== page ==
Employee Engagement vs. Employee Experience

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I spend a lot of time thinking about employee engagement, especially as it relates to employee volunteering and giving. Why? Consider the PwC study which showed that employees most committed to their organizations put in 57 percent more effort on the job—and are 87 percent less likely to resign—than employees who consider themselves disengaged. Or the Gallup study which demonstrated that companies with highly engaged workforces outperform their peers by 147% in earnings per share. Unfortunately, that same Gallup study found that 87% of employees worldwide are not engaged.

Then see how America’s Charities points out that employee volunteer and giving programs address all ten major reasons why people leave their jobs. And note the study by Cone Research showing that 79% of people prefer to work for a socially responsible company.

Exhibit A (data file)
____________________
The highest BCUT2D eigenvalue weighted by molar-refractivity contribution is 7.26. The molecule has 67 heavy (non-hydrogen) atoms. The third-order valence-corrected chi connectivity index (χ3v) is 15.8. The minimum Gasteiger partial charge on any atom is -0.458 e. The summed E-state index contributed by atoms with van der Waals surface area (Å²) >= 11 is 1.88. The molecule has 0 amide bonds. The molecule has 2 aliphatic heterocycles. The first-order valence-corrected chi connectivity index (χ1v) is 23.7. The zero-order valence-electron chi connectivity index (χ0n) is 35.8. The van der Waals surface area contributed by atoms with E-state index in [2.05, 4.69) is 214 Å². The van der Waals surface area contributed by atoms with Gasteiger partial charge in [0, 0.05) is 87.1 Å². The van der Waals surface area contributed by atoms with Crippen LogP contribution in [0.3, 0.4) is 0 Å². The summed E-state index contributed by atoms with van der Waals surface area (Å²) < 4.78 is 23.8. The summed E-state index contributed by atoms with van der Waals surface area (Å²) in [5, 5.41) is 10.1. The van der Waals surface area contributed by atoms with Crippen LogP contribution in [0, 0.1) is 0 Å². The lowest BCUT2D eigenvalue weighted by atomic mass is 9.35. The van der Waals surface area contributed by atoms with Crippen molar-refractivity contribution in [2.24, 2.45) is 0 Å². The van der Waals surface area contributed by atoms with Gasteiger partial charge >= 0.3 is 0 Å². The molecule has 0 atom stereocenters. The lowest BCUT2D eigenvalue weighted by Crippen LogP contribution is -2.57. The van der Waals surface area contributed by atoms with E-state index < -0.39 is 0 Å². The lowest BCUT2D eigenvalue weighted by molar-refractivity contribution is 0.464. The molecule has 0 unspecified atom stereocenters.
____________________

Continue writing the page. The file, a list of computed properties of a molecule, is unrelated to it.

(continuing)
Employee engagement has been feverishly analyzed for years now, including by me. But there’s a newer concept in town, and its name is EX.

EX is short for the Employee Experience, a term that has become increasingly popular in HR circles over the past few years.

What is EX? DecisionWise is specific about what it is NOT:

  • EX is not the Employee Life Cycle, which is a part of the larger EX concept.
  • EX is not the Employee Value Proposition, which is also a subset of EX.
  • EX isn’t talent management or human resources development, which once again is a part of the larger idea of EX.
  • It’s not a set of perks like foosballs and free sodas. It’s not even CSR policies.
  • EX isn’t employee satisfaction.

So what IS the Employee Experience?

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